Roth IRA vs. 401(k): Which Should You Choose?

The Roth IRA and 401(k) are two of the most popular retirement accounts. Choosing which strategy is best for your circumstance can be a tough decision. This article will compare the benefits of choosing a Roth IRA vs. 401(k) and help you decide where to save and invest for the long run.

What are the differences between investing in a Roth IRA vs. 401(k)?

The first significant difference between investing in a Roth IRA versus a 401(k) plan is how you go about making contributions. With a Roth IRA, the onus is on you to open the account (usually at a popular online brokerage company’s website) and then fund it.

The second significant difference between a Roth IRA and 401(k) is the tax treatment. Roth contributions are made after-tax, while regular 401(k) deferrals are done pre-tax.

That means you pay income tax today when putting money into a Roth IRA, while you get a current-year tax deduction when making 401(k) contributions.

It’s a great deal. Employer contributions are made pre-tax, regardless of whether you elect regular pre-tax contributions or Roth. Of course, there is no employer match with a Roth IRA.

The IRS also allows you to take out earnings from a Roth IRA penalty-free in some situations. Some of the more common reasons to take the earnings out of a Roth IRA early include money for a first-time home purchase, qualified education expenses, qualified medical expenses, and for disability or death. You can view the IRS list of all the reasons here.

Beyond traditional 401(k)s, how do Roth IRAs differ from Roth 401(k)s? Another trend that has emerged in the 401(k) space is the offering of a “Roth” 401(k). A Roth 401(k) works like a Roth IRA in some ways and like a 401(k) in other ways. We know that “Roth” means contributions are made after-tax.

Roth IRAs Offer Withdrawal Flexibility vs. A Roth 401(k) A Roth IRA differs from a Roth 401(k) in that contributions made to a Roth IRA can be withdrawn tax-free and penalty-free at any time. Inside a Roth 401(k), the plan participant faces a 10% early withdrawal penalty on withdrawals made before age 59½.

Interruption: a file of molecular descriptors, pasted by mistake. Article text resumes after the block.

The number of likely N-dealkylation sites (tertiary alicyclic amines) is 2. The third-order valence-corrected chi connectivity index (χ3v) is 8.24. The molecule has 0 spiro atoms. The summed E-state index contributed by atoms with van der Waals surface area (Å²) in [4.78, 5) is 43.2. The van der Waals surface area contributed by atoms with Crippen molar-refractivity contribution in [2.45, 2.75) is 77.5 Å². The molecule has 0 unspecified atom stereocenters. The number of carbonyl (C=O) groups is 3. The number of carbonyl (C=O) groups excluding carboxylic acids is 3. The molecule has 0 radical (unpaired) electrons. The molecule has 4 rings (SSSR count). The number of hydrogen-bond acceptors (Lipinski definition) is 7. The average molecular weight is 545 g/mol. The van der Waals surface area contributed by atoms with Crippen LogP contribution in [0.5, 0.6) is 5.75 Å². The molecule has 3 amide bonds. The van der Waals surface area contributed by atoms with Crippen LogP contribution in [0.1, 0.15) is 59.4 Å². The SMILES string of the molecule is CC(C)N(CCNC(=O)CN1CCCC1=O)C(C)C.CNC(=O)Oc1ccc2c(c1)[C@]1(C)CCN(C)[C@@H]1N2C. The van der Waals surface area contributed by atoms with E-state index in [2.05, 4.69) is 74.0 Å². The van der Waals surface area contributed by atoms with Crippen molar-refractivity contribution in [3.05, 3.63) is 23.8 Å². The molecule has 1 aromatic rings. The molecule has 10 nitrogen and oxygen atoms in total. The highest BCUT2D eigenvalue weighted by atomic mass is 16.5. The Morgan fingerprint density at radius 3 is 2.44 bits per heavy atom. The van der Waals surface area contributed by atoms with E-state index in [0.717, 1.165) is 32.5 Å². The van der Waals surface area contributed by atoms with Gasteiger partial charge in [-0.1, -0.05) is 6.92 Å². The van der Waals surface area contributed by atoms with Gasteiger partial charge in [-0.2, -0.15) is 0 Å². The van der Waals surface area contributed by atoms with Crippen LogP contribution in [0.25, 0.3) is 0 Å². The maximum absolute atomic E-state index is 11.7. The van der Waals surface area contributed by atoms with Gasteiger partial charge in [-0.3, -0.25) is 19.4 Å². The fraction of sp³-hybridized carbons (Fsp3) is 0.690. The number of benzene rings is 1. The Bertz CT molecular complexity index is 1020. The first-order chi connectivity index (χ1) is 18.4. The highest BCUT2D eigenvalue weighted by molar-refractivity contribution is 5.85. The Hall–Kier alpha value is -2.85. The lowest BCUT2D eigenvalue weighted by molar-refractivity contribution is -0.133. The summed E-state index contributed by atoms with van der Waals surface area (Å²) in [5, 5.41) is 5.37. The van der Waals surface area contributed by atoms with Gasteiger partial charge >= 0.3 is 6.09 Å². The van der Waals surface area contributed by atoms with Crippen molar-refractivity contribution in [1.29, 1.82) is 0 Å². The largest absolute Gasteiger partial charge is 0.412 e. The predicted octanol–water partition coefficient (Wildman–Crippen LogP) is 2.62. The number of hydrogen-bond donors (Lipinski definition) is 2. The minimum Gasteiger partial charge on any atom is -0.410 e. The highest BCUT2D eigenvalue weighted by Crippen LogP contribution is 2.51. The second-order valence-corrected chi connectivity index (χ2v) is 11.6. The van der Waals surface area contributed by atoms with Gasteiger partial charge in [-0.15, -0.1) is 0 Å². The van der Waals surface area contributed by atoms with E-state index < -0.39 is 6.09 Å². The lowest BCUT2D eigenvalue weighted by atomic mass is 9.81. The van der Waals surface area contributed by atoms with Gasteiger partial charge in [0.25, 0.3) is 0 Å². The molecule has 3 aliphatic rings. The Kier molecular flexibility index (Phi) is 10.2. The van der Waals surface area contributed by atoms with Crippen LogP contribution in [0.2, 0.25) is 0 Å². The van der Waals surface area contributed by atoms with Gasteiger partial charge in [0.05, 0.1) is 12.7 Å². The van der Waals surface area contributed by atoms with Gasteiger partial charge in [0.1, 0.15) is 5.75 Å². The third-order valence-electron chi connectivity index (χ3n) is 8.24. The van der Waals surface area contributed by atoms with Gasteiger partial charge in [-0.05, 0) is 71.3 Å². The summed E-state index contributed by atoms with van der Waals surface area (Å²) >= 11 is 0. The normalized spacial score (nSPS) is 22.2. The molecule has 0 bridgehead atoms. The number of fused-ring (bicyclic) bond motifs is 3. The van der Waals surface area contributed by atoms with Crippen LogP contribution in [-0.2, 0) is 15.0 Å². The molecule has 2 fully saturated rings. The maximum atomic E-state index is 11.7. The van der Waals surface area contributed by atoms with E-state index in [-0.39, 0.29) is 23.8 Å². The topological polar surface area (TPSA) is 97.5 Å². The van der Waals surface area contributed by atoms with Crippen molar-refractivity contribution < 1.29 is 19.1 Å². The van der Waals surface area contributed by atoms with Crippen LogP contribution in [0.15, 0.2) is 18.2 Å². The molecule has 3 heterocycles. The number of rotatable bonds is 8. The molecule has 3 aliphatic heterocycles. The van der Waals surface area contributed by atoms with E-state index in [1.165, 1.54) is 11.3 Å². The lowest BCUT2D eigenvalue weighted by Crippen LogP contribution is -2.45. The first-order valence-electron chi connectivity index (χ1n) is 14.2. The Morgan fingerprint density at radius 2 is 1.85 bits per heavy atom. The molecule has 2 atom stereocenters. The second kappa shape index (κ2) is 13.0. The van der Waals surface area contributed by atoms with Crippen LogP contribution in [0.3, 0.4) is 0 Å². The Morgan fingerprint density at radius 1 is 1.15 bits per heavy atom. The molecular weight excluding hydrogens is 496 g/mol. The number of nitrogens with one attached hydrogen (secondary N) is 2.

Beware of Roth IRA Income Limits You will not be able to contribute to a Roth IRA if your income exceeds certain thresholds. A Roth 401(k) does not have an income limit. For Roth IRAs, retirement savers should review rules determined by the IRS.

Required Minimum Distribution Rules Required Minimum Distributions (RMDs) are something to be mindful of with 401(k) plans. Your RMD is the minimum amount you must withdraw from your retirement account each year. The IRS does not allow retirees to leave money in a tax-sheltered vehicle.

When should you choose one vs. the other (or a mix of both)? If a company requires a worker to remain with the firm for five years before the match is vested, putting your first savings dollar into the plan might not make sense. Nevertheless, contributing to a 401(k) up to the match is often a good first step toward saving for retirement.

Consider your current tax rate versus your tax rate in retirement when deciding on pre-tax or Roth contributions. If you are in a relatively high tax bracket today, pre-tax contributions might be the better play. Also, weigh the flexibility of a Roth IRA versus sometimes-stringent 401(k) plan rules. If you might need to pull money out of your retirement accounts, a Roth IRA is a better option.

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